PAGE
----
Director Sam Peckinpah was, almost inarguably, capable of creating cinematic masterpieces. Was his 1971 film Straw Dogs
one of them? It depends upon who you ask, though virtually anyone asked would acknowledge it as a provocative yet lesser cinematic accomplishment for Peckinpah.
It's no secret that Hollywood these days has gotten a bit lazy, with remakes ruling the major studios and the box-office receipts. So, it shouldn't come as a huge surprise that Peckinpah's controversial yet successful film would eventually come back even bigger and even badder. The weird thing, though, is that Rod Lurie's remake starring James Marsden and Kate Bosworth in the roles made famous by Dustin Hoffman and Susan George, isn't really bigger or badder or, for that matter, particularly distinguishable from the original with the exception of being transplanted from England to Mississippi and with actors who don't pack near the dramatic punch of either Hoffman or George.
David (Marsden) is a Hollywood screenwriter who moves to the small town of Blackwater with his actress wife Amy (Bosworth), who grew up as the widely popular homecoming queen/cheerleader type. The happy couple acquires a house damaged by Hurricane Katrina and scheduled for a rehab led by none other than Amy's high school boyfriend, Charlie (Alexander Skarsgard). If you remember the original, and virtually any fan of cinema does, you know that Straw Dogs
becomes an increasingly tension and violence filled battle between Blackwater's predators in waiting and this couple, especially David, a pretty boy intellectual who becomes an increasingly menacing presence in order to protect his wife and his home.
Peckinpah's original film was rated X and was actually banned in England for quite some time. What felt shocking and even violating in 1971 now exists in a world where a torture porn series like Saw
can become a cinematic series and where the internet makes such violent images readily available. Straw Dogs
is definitely still disturbing, but not particularly shocking anymore.
There's no question that Marsden, one of Hollywood's most likable young actors, isn't quite up to par with the Oscar winning Dustin Hoffman. While there are similarities between the two in terms of physical presence and acting style, Hoffman had already tackled tremendously dramatic projects by the time he appeared in Straw Dogs.
The closest Marsden has come has been in the ultra indie The 24th Day,
which also happens to be one of his better performances. Marsden doesn't quite nail Hoffman's dramatic heights, but his transformation from victim to defender is still mesmerizing to watch. This is a bold choice by Marsden, and while it's unlikely to be knocking on Oscar's door it's still a better than expected performance.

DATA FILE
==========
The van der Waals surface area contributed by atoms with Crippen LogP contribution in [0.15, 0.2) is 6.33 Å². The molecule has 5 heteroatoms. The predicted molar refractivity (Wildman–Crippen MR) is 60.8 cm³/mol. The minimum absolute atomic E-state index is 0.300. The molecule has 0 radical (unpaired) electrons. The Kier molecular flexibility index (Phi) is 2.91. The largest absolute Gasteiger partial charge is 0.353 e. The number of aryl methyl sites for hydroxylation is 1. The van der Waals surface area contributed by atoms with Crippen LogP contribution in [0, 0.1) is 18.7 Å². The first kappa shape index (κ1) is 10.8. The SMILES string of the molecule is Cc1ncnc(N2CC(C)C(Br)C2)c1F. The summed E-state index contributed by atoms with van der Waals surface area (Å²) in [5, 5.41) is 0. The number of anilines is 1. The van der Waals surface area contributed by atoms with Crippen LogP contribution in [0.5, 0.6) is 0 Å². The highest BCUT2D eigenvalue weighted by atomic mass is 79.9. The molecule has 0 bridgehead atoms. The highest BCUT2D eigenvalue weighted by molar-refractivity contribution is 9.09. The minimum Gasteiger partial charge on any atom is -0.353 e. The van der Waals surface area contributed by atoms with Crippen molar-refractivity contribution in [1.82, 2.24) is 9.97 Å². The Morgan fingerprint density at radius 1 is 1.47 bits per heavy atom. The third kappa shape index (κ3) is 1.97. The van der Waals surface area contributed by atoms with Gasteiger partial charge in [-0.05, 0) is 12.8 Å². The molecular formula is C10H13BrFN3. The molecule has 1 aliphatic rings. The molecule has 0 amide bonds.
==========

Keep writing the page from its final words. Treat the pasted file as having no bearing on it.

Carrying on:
Director Rod Lurie tries to turn Bosworth's Amy into a bit of a progressive woman, perhaps an attempt to heighten the dramatics between she and the world in which she grew up. Unlike Peckinpah, Lurie manages to create an emotional bond between the audience and his lead characters. It's not that we hated Peckinpah's David and Amy, but there was a greater distance between performer and audience. In this version of Straw Dogs,
we end up caring about these characters early on and understanding their relationship. Likewise, even though Blackwater feels creepy from point one it's hard not to argue that much of that comes from built in biases. Charlie and his cronies, especially the local and very vile high school football coach (James Woods), are initially adoring and respectful of Amy and her husband. It is only when they increasingly sense his weakness that their strength grows in leaps and bounds as they begin to test his limits and, as well, that of Amy.
However, you can only push a man so far until he eventually pushes back.
The original Straw Dogs
was perhaps most notorious for its double rape scene, a scene of repulsive yet unforgettable power emotionally and physically. The scene, at least a variation of the scene, remains in this film though it's arguably more stylized than emotionally driven. The original scene was jarring because you felt it, perhaps even experienced it. In this film, this scene and the scenes that follow are just as reprehensible yet, somehow, they feel less primal and Hollywood.
While Marsden and Bosworth are fine in the lead roles, the film is really carried by Alexander Skarsgard's incredibly disturbing turn as Charlie, a young man who is obviously still adoring of Amy yet also obviously influenced by the societal forces that surround him. Similarly, as one of those forces, James Woods is downright frightening as the local high school coach tasked with growing the town's young men.
That explains a lot.
doesn't live up to Peckinpah's original, yet the film will still likely satisfy most fans of the original. Hollywood's handprints are all over this film, creating a more polished and less primal action thriller that may prove more successful for a younger audience that hasn't experienced Peckinpah's far more unforgettable original.
© Written by Richard Propes
The Independent Critic